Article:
If, now, there be grace enough for sinners in an all-sufficient God, it is in Christ; and, indeed, in any other there cannot be enough. The Lord gives this reason for the peace and confidence of sinners, Isa. 54:4, 5, ‘Thou shalt not be ashamed, neither be thou confounded; for thou shalt not be put to shame.’

But how shall this be? So much sin, and not ashamed! So much guilt, and not confounded! ‘Thy Maker,’ saith He, ‘is thine husband; the LORD of hosts is His name; and thy Redeemer the Holy One of Israel; The God of the whole earth shall He be called.’

This is the bottom of all peace, confidence, and consolation,—the grace and mercy of our Maker, of the God of the whole earth. So are kindness and power tempered in Him—He is our God and our Göel, our Redeemer.

‘Look unto Me,’ saith He, ‘and be ye saved; for I am God, and none else,’ Isa. 45:22, ‘Surely, shall one say, In the LORD have I righteousness,’ verse 24.

And on this ground it is that if all the world should (if I may so say) set themselves to drink free grace, mercy, and pardon, drawing water continually from the wells of salvation, if they should set themselves to draw from one single promise, an angel standing by and crying, ‘Drink, O my friends, yea, drink abundantly, take so much grace and pardon as shall be abundantly sufficient for the world of sin which is in every one of you;’—they would not be able to sink the grace of the promise one hair’s breadth.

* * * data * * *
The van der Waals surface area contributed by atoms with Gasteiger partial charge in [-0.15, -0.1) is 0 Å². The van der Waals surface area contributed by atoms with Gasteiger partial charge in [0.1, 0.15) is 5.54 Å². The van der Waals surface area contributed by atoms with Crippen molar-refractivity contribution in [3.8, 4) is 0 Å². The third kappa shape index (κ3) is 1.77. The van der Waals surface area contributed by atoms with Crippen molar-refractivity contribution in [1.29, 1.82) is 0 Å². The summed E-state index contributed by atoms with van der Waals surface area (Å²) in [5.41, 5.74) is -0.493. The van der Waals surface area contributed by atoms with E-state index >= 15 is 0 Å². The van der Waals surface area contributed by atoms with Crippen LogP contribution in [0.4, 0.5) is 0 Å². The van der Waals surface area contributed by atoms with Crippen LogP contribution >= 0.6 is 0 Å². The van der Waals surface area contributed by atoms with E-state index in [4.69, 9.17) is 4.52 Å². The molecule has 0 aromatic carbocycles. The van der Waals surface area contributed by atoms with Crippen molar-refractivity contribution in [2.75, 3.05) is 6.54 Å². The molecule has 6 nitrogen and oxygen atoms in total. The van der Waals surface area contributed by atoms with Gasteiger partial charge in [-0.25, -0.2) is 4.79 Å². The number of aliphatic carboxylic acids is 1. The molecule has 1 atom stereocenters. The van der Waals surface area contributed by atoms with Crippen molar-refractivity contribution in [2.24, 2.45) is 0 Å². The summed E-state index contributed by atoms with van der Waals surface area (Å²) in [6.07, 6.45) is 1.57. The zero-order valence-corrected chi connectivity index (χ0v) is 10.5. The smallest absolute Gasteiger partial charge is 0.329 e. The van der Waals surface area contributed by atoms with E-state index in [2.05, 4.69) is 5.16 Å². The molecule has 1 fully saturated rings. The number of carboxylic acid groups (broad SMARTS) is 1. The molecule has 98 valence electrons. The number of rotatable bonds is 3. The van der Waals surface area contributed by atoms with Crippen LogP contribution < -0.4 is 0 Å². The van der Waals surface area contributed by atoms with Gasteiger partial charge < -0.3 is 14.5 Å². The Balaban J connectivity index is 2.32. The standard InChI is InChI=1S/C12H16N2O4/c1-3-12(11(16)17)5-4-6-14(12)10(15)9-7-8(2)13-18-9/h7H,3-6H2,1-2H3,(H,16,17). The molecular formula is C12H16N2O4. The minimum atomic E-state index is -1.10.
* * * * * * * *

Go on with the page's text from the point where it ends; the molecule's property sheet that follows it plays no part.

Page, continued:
There is enough for millions of worlds, if they were; because it flows into it from an infinite, bottomless fountain.

‘Fear not, O worm Jacob, I am God, and not man’ is the bottom of sinners’ consolation. This is that most precious fountain of grace and mercy.

This infiniteness of grace, in respect of its spring and fountain, will answer all objections that might hinder our souls from drawing nigh to communion with Him, and from a free embracing of Him. Will not this suit us in all our distresses?

What is our finite guilt before it? Show me the sinner that can spread his iniquities to the dimensions (if I may so say) of this grace. Here is mercy enough for the greatest, the oldest, the stubbornest transgressor.”

–John Owen, Communion With God in The Works of John Owen, ed. William H. Goold, vol. 2 (Edinburgh: T&T Clark, n.d.), 61–62.

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“These blessed servants of God” by J.C. Ryle

“Some believers are rivers of living water long after they die. They do good by their books and writings in every part of the world, long after the hands which held the pen are mouldering in the dust.

Such men were Bunyan, and Baxter, and Owen, and George Herbert, and Robert M’Cheyne. These blessed servants of God do more good probably by their books at this moment, than they did by their tongues when they were alive. ‘Being dead they yet speak.’ (Heb. 11:4.)”

–J.C. Ryle, Holiness: Its Nature, Hindrances, Difficulties and Roots (London: William Hunt and Company, 1889), 387.